5 minute read
Plastics are fantastic!
Those of you who’ve heard some of my ‘tree-hugging’ talks might think I’m being sarcastic…but plastics have transformed our lives for the better, in everything from transport to technology.
I want to persuade you that we should value plastic, and keep it circulating instead of chucking it away.
The story of plastics begins in the early 1800’s with the development of rubber and cellulose, with the first synthetic plastics developed from petrochemicals during WW1 – first for car interiors, then electrical insulation, followed by polythene, polyester, perspex and a plethora of other polymers.
Our childhood memories often involve plastic: for me it was Lego, Airfix and dolls with movable joints. Plastic has transformed sports – everything from baseball to badminton, and running to roller-skating. If you like outdoor adventures, plastic keeps you warm, safe and dry.
For construction, it means lightweight, cheap, durable, strong materials: for pipework, cables, fixings, paints and insulation. Plastic in cars and trucks reduces cost and weight whilst improving performance, comfort and safety: moulded dashboards, ergonomic seats, airbags to keep you safe and even self-repairing bumpers.
Plastics have revolutionised retail and logistics, with packaging to protect and prolong the life of the product. In developed economies, around one-third of plastic is used in packaging….from plastic bags to polystyrene, from Sellotape to squeezy bottles, and Tupperware to tote boxes
Problems, poisons and particles…
However, it’s not all good news. We’re starting to find out that plastic brings problems.
In the UK, we recycle only about one-third of our plastic, with most of that exported to developing economies. Around 60 per cent of UK plastic waste is packaging, with 40 per cent from consumers and the remainder from industry. China, which dealt with around half the world’s waste plastic, has now stopped importing plastic waste, creating major headaches for government and business worldwide – Britain exported 800,000 tonnes of plastic waste to China in 2017.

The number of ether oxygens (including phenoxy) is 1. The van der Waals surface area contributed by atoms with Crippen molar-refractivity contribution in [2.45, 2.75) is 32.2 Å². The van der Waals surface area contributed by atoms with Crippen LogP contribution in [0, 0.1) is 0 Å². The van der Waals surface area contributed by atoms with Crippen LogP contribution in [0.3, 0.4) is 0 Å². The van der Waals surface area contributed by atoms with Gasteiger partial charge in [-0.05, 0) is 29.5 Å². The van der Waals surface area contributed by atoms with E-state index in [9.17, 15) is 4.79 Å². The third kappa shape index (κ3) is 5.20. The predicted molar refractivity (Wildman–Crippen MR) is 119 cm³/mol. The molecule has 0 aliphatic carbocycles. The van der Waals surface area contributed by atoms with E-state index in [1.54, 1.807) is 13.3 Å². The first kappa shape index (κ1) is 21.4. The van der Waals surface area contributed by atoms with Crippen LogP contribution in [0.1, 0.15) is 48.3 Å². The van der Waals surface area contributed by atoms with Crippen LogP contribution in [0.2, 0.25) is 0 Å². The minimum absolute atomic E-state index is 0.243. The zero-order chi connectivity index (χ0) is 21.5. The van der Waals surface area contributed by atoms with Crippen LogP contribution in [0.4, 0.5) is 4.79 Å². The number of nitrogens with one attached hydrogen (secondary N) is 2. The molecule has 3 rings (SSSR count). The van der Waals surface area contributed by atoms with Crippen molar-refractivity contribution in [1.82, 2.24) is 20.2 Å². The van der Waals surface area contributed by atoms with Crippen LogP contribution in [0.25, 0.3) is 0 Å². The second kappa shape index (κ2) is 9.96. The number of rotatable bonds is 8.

Some of the additives and colorants in plastic are toxic, with potential to harm humans and living systems even whilst in use: causing cancer and disrupting hormones. There is little research into what happens when plastics begin to degrade and release those chemicals.
Plastic may be labelled as biodegradable, or compostable – but be careful! This doesn’t mean it creates food for nature – only that it breaks down and doesn’t disrupt the composting process of the other natural materials. Regulations limit the levels of heavy metals in the compost – but they are still permitted.
Micro-fibres escape from polyester clothing when we wash it, ending up in sewage sludge, then used as fertiliser. Micro-particles are being discovered everywhere: in Scotland’s remote waters, in mountainous regions in Europe, and in a recent study, plastic particles were found in over 90 per cent of samples of bottled water from 11 leading worldwide brands. The average was 325 particles per litre of water.
Wet wipes are changing the shape of riverbeds across Britain. Clean-up campaign group Thames 21 found over 5000 wet wipes in a survey area of 100 square metres in April this year, around 15 per cent up on the previous year’s total.
We don’t value plastic. Plastic, and especially plastic bottles, could be the poster-child for our ‘waste economy’ – take, make, use and throw it away.